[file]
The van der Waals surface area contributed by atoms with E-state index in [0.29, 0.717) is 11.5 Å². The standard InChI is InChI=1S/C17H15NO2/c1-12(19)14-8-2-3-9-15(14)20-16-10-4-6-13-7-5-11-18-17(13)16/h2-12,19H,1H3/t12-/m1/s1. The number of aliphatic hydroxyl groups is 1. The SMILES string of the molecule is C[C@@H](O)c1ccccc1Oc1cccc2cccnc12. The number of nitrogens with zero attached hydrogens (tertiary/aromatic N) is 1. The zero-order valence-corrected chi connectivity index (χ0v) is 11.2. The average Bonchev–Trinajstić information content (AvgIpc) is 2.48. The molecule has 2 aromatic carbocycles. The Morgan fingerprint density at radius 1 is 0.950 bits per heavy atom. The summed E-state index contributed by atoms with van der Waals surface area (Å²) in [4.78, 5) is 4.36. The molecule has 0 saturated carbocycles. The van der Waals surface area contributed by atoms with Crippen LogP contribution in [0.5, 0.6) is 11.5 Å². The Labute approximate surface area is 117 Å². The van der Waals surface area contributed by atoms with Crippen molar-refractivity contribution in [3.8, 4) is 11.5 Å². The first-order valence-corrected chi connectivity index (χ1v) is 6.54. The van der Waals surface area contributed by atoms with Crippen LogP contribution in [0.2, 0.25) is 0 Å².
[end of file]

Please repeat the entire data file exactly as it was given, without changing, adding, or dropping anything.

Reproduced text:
The van der Waals surface area contributed by atoms with E-state index in [0.29, 0.717) is 11.5 Å². The standard InChI is InChI=1S/C17H15NO2/c1-12(19)14-8-2-3-9-15(14)20-16-10-4-6-13-7-5-11-18-17(13)16/h2-12,19H,1H3/t12-/m1/s1. The number of aliphatic hydroxyl groups is 1. The SMILES string of the molecule is C[C@@H](O)c1ccccc1Oc1cccc2cccnc12. The number of nitrogens with zero attached hydrogens (tertiary/aromatic N) is 1. The zero-order valence-corrected chi connectivity index (χ0v) is 11.2. The average Bonchev–Trinajstić information content (AvgIpc) is 2.48. The molecule has 2 aromatic carbocycles. The Morgan fingerprint density at radius 1 is 0.950 bits per heavy atom. The summed E-state index contributed by atoms with van der Waals surface area (Å²) in [4.78, 5) is 4.36. The molecule has 0 saturated carbocycles. The van der Waals surface area contributed by atoms with Crippen LogP contribution in [0.5, 0.6) is 11.5 Å². The Labute approximate surface area is 117 Å². The van der Waals surface area contributed by atoms with Crippen molar-refractivity contribution in [3.8, 4) is 11.5 Å². The first-order valence-corrected chi connectivity index (χ1v) is 6.54. The van der Waals surface area contributed by atoms with Crippen LogP contribution in [0.2, 0.25) is 0 Å².